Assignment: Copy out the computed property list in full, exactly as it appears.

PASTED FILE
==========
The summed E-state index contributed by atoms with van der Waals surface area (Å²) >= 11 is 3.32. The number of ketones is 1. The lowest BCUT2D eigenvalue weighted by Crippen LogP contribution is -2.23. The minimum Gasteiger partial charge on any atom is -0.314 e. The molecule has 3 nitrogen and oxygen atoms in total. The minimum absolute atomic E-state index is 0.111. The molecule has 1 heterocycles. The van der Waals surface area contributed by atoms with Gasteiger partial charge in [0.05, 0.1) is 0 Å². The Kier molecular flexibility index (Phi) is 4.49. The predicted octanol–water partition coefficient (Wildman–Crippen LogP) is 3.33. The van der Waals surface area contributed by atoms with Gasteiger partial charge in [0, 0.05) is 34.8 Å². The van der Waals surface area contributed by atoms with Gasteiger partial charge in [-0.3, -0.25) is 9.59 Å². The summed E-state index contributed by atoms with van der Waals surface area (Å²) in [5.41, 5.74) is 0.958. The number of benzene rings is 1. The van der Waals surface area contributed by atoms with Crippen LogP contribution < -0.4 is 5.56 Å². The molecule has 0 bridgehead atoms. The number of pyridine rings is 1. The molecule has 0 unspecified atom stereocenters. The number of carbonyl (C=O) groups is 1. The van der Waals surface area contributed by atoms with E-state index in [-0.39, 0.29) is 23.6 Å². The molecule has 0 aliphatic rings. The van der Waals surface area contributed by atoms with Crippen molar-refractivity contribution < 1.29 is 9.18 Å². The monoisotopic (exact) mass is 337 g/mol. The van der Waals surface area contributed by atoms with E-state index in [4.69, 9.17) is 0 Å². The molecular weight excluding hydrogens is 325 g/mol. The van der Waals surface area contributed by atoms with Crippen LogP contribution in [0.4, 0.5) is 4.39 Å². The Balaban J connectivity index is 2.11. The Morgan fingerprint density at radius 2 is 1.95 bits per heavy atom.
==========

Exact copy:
The summed E-state index contributed by atoms with van der Waals surface area (Å²) >= 11 is 3.32. The number of ketones is 1. The lowest BCUT2D eigenvalue weighted by Crippen LogP contribution is -2.23. The minimum Gasteiger partial charge on any atom is -0.314 e. The molecule has 3 nitrogen and oxygen atoms in total. The minimum absolute atomic E-state index is 0.111. The molecule has 1 heterocycles. The van der Waals surface area contributed by atoms with Gasteiger partial charge in [0.05, 0.1) is 0 Å². The Kier molecular flexibility index (Phi) is 4.49. The predicted octanol–water partition coefficient (Wildman–Crippen LogP) is 3.33. The van der Waals surface area contributed by atoms with Gasteiger partial charge in [0, 0.05) is 34.8 Å². The van der Waals surface area contributed by atoms with Gasteiger partial charge in [-0.3, -0.25) is 9.59 Å². The summed E-state index contributed by atoms with van der Waals surface area (Å²) in [5.41, 5.74) is 0.958. The number of benzene rings is 1. The van der Waals surface area contributed by atoms with Crippen LogP contribution < -0.4 is 5.56 Å². The molecule has 0 bridgehead atoms. The number of pyridine rings is 1. The molecule has 0 unspecified atom stereocenters. The number of carbonyl (C=O) groups is 1. The van der Waals surface area contributed by atoms with E-state index in [-0.39, 0.29) is 23.6 Å². The molecule has 0 aliphatic rings. The van der Waals surface area contributed by atoms with Crippen molar-refractivity contribution < 1.29 is 9.18 Å². The monoisotopic (exact) mass is 337 g/mol. The van der Waals surface area contributed by atoms with E-state index in [4.69, 9.17) is 0 Å². The molecular weight excluding hydrogens is 325 g/mol. The van der Waals surface area contributed by atoms with Crippen LogP contribution in [0.4, 0.5) is 4.39 Å². The Balaban J connectivity index is 2.11. The Morgan fingerprint density at radius 2 is 1.95 bits per heavy atom.